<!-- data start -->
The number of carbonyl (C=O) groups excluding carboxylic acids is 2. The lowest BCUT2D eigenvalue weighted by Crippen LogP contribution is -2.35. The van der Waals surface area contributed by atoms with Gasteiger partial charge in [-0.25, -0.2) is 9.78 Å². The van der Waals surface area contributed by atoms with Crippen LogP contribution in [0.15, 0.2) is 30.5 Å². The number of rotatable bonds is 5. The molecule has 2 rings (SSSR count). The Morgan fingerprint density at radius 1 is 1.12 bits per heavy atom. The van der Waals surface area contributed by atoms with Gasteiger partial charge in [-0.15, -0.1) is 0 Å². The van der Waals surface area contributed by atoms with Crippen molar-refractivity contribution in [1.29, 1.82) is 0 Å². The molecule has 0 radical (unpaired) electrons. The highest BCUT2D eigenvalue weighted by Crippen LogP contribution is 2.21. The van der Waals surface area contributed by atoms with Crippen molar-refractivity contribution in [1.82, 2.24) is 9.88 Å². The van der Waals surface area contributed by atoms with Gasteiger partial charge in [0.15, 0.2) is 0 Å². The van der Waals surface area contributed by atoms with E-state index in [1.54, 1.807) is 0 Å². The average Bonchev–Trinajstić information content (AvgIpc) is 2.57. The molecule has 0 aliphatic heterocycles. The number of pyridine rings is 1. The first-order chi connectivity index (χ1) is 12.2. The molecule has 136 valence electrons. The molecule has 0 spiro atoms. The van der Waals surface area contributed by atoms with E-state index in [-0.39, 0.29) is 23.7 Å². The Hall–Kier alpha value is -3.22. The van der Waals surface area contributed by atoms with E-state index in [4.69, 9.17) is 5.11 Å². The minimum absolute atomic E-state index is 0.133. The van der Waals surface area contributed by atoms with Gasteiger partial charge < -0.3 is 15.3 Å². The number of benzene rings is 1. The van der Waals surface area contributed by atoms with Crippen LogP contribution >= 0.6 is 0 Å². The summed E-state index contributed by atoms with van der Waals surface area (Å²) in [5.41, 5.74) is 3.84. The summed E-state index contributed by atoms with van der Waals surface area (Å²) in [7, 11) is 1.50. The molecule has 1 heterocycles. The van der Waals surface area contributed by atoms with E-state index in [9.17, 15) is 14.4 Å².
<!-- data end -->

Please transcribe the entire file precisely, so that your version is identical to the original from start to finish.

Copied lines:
The number of carbonyl (C=O) groups excluding carboxylic acids is 2. The lowest BCUT2D eigenvalue weighted by Crippen LogP contribution is -2.35. The van der Waals surface area contributed by atoms with Gasteiger partial charge in [-0.25, -0.2) is 9.78 Å². The van der Waals surface area contributed by atoms with Crippen LogP contribution in [0.15, 0.2) is 30.5 Å². The number of rotatable bonds is 5. The molecule has 2 rings (SSSR count). The Morgan fingerprint density at radius 1 is 1.12 bits per heavy atom. The van der Waals surface area contributed by atoms with Gasteiger partial charge in [-0.15, -0.1) is 0 Å². The van der Waals surface area contributed by atoms with Crippen molar-refractivity contribution in [1.29, 1.82) is 0 Å². The molecule has 0 radical (unpaired) electrons. The highest BCUT2D eigenvalue weighted by Crippen LogP contribution is 2.21. The van der Waals surface area contributed by atoms with Crippen molar-refractivity contribution in [1.82, 2.24) is 9.88 Å². The van der Waals surface area contributed by atoms with Gasteiger partial charge in [0.15, 0.2) is 0 Å². The van der Waals surface area contributed by atoms with E-state index in [1.54, 1.807) is 0 Å². The average Bonchev–Trinajstić information content (AvgIpc) is 2.57. The molecule has 0 aliphatic heterocycles. The number of pyridine rings is 1. The first-order chi connectivity index (χ1) is 12.2. The molecule has 136 valence electrons. The molecule has 0 spiro atoms. The van der Waals surface area contributed by atoms with E-state index in [-0.39, 0.29) is 23.7 Å². The Hall–Kier alpha value is -3.22. The van der Waals surface area contributed by atoms with E-state index in [4.69, 9.17) is 5.11 Å². The minimum absolute atomic E-state index is 0.133. The van der Waals surface area contributed by atoms with Gasteiger partial charge < -0.3 is 15.3 Å². The number of benzene rings is 1. The van der Waals surface area contributed by atoms with Crippen LogP contribution >= 0.6 is 0 Å². The summed E-state index contributed by atoms with van der Waals surface area (Å²) in [5.41, 5.74) is 3.84. The summed E-state index contributed by atoms with van der Waals surface area (Å²) in [7, 11) is 1.50. The molecule has 1 heterocycles. The van der Waals surface area contributed by atoms with E-state index in [9.17, 15) is 14.4 Å².